As Kitty vanishes into a portrait of Josette, Barnabas loses consciousness and awakens in 1795 on the eve of Josette’s suicide. He is determined to change history, confronting Angelique with honesty and a compassionate plea for mercy. She betrays him yet again, and shows Josette a vision of herself as a vampire high atop Widows Hill.

I used to think that this was all about Judah Zachery. It’s vaguely convenient to imagine him puppetmastering the whole thing to emotionally decimate the Collins family. As Saint Ming would say, he likes to play with things a little before annihilation. The Zachery Codex is awfully elegant, and it makes for some USDA prime smartypantsim. The longer I am with Dark Shadows, the more comfortable I am saying that these grand theories are just those. Maybe they are accurate. Certainly, if it helps you read the show, then subscribe to them by all means. Subscribe to enough of them and then McMahon may show up with a check. Let’s just hope it’s not his bar tab.

(By the way, I miss entertainment. Is it the 70s again? I’m ready for it to be the 70s again.)

However, just because a grand theory works for a lot of things, it doesn’t mean that it explains everything. The moral arc taken by Barnabas Collins could be seen as his torture, but it’s a spectacularly risky and unsuccessful one. After all, although it is emotionally ruinous, it leads to his ultimate success as an ethical man. It could be that some other source is influencing the narrative. For a long time, I couldn’t really figure out who it was. Now, I do.


Just because she’s a child doesn’t mean that she lacks the ability or gumption to manipulate as many spectral workings as possible.  Perhaps this entire story is a contest of wills between the two of them. Because, when properly motivated, there are few things more unstoppable than a determined kid.  What would motivate Sarah to take on Judah Zachary? Well, his one-time protégé, Angelique, may have strayed from her master, but he he still trained her. Imagine that you die and suddenly see the full narrative that drove your life and demise? Not only that, but if Sarah thought his student was bad news, the teacher was practically Newsmax.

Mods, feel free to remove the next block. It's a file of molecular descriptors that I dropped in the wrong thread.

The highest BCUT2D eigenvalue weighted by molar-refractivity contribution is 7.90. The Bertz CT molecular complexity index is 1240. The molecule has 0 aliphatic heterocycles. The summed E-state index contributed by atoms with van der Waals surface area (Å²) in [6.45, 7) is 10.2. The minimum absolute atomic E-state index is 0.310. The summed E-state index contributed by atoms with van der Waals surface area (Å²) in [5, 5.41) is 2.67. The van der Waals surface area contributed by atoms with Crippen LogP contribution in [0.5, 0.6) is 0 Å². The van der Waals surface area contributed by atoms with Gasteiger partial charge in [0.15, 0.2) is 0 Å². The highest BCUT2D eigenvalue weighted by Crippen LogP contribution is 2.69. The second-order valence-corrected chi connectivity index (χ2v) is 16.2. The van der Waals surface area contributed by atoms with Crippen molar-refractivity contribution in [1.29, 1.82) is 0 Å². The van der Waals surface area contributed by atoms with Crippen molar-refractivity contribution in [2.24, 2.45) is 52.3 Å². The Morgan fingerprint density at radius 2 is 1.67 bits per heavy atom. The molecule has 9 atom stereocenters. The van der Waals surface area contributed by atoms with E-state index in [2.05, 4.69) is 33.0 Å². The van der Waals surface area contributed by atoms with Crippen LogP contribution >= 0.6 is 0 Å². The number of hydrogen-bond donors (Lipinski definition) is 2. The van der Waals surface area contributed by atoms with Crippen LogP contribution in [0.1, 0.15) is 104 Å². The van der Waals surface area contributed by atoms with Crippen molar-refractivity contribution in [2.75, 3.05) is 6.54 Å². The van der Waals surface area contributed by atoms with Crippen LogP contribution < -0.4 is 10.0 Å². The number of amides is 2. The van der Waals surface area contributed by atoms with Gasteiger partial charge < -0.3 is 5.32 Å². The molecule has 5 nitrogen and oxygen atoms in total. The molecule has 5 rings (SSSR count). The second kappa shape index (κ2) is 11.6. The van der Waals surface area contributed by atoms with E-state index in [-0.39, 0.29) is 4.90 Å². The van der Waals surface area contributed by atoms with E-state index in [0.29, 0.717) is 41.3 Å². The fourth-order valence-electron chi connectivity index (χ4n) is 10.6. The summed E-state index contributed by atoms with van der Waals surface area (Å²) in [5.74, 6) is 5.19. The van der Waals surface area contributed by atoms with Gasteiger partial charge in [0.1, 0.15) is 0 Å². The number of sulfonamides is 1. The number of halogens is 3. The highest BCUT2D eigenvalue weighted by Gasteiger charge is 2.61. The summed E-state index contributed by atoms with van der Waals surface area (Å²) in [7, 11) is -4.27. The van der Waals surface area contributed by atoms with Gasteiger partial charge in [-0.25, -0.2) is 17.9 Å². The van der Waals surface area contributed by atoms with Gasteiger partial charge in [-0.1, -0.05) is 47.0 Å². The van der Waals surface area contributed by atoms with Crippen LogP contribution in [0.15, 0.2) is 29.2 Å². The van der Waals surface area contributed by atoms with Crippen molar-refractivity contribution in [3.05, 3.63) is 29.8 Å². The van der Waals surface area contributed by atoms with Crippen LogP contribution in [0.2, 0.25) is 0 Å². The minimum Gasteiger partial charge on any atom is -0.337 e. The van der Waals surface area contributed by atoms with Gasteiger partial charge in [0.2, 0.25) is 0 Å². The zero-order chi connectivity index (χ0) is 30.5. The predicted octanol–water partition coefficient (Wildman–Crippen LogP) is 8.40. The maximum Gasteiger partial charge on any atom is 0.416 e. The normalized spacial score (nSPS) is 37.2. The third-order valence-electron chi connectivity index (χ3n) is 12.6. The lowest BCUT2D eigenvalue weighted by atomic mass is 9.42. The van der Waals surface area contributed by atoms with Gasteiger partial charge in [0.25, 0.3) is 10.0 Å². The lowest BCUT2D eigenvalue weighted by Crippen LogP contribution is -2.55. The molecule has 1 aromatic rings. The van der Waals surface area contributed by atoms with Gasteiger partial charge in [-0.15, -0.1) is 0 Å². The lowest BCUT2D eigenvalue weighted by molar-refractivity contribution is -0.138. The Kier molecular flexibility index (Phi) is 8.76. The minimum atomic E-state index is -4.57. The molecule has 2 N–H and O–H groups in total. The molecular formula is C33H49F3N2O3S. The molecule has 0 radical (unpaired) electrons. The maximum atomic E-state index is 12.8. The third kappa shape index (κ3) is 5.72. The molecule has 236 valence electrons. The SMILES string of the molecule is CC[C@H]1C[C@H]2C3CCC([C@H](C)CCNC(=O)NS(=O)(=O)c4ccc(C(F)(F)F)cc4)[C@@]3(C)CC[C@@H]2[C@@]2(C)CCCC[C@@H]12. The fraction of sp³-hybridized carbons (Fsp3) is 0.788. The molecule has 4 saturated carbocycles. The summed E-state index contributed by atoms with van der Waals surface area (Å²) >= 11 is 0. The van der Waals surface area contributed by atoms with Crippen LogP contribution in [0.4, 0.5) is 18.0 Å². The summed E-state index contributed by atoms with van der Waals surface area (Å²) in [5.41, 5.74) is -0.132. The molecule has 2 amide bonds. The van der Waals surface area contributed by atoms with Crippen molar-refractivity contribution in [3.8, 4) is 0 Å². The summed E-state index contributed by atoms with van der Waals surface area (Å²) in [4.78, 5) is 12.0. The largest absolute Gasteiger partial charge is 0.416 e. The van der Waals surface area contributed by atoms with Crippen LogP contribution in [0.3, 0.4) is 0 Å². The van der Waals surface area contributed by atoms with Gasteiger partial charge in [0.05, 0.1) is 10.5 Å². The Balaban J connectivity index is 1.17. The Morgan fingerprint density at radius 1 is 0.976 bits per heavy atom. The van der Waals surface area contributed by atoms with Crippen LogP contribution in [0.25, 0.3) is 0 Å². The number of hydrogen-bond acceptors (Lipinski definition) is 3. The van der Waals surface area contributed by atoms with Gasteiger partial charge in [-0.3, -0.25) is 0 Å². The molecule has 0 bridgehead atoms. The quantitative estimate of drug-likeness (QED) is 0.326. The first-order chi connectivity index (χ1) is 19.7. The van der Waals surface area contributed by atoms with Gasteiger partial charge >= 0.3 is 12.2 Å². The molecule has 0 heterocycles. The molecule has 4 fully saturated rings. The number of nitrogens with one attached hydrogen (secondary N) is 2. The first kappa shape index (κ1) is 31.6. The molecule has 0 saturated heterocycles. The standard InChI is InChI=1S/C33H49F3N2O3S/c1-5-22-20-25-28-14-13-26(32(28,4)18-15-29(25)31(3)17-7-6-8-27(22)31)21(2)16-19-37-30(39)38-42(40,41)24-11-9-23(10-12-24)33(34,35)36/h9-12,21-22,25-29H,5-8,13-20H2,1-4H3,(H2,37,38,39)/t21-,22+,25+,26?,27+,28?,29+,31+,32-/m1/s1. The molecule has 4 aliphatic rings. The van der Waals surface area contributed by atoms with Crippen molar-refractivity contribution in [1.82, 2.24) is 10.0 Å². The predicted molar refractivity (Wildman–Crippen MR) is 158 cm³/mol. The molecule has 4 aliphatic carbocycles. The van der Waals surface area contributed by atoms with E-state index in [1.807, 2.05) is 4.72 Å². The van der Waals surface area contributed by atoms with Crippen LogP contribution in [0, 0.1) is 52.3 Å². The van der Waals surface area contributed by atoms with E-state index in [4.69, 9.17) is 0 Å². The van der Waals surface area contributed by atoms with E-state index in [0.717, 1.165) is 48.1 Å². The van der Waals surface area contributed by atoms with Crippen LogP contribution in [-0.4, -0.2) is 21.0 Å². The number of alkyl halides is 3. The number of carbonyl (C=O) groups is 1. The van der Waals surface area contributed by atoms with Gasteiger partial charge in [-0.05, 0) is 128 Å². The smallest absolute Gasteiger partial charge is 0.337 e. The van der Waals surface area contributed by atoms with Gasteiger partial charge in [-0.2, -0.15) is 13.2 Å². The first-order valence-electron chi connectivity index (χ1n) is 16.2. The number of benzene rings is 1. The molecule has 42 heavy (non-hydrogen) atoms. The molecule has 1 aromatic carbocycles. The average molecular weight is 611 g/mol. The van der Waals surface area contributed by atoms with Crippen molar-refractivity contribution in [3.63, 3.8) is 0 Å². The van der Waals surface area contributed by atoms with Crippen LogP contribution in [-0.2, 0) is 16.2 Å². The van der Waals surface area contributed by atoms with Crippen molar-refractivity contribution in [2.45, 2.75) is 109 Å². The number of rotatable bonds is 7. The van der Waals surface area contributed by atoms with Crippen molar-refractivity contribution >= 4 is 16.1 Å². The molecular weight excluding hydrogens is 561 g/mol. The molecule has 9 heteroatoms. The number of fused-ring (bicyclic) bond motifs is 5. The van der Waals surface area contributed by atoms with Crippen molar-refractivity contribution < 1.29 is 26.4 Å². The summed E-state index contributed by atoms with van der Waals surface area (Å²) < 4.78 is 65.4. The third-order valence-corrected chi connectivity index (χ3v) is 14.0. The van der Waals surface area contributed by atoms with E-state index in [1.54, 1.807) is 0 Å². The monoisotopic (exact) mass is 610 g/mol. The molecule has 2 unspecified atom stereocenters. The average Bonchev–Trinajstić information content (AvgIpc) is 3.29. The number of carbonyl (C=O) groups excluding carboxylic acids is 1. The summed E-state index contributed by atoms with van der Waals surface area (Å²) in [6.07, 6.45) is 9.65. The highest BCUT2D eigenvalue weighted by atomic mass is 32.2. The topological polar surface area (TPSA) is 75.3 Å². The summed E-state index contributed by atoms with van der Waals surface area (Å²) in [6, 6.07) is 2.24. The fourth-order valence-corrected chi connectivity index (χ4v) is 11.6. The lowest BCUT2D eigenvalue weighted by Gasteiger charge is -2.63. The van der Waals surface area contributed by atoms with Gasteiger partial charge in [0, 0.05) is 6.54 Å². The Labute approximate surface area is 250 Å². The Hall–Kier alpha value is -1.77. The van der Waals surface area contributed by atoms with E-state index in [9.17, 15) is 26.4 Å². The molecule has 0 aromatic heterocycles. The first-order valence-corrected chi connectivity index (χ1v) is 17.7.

But in death, Sarah realizes that she has a living agent, which is more than can be said for most of the regulars on The Love Boat. Her red right hand to punish Judah is her immortal brother. She knows Barnabas’ strengths, and more than that, she knows his failings. She knows that he is a raw element that must be tempered and honed before he can be properly deployed in battle. And, as with anyone who takes on transforming Poppin Fresh from an unbaked doughboy into a rockhard brick of weaponized  melba toast, ready to scrape the roof of evil‘s mouth, there will be pain. 

And it could be a combination of the two things. With Judah becoming increasingly aware of this inconvenient Vampire and his tough, grizzled, eight-year-old girl of a ringside Burgess Meredith, he puts more and more obstacles in the path. Looking at episode 855, it might be the result of the manipulation of Sarah. Or it might be the result of the manipulation of Judah Zachary. Or it could be the two of them going at it. Maybe Judah rips Josette into the past, and Sarah sends Barnabas after her. Or perhaps Sara has set the whole thing up to test her brother’s character.

The episode is a hidden treasure. Soon, the series will turn into a sequence of hidden treasures. Every episode will be a reward for having watched all of the others. But right now, this exists like the Time Trap sequence around the 660s. It’s a seemingly superfluous gift that exists more as an example of the show’s Hellzapoppin exuberance than as a piece of mechanical storytelling necessity. It feels like it’s their way of saying, “and here’s a special something for being a loyal viewer.“ After all, the show doesn’t exactly specialize in two or three episode “very special events.”  We’ve been trained to expect this kind of side trip to last for months. In fact, Dark Shadows is the only show I know of where the special sequences contain fewer episodes than the average storyline, rather than more.  

At this point, they don’t even really bother with a time travel mechanism. Basically, don’t stand too close to a portrait of Josette while there’s a fire going in the fireplace. Similarly, don’t look at someone who is standing too close to a portrait of Josette while there’s a fire going in the fireplace. It’s just science. And that’s not what you came here for. But if it is, give me a minute and I’ll put on a lab coat and Dr. Lang’s surgical chaps.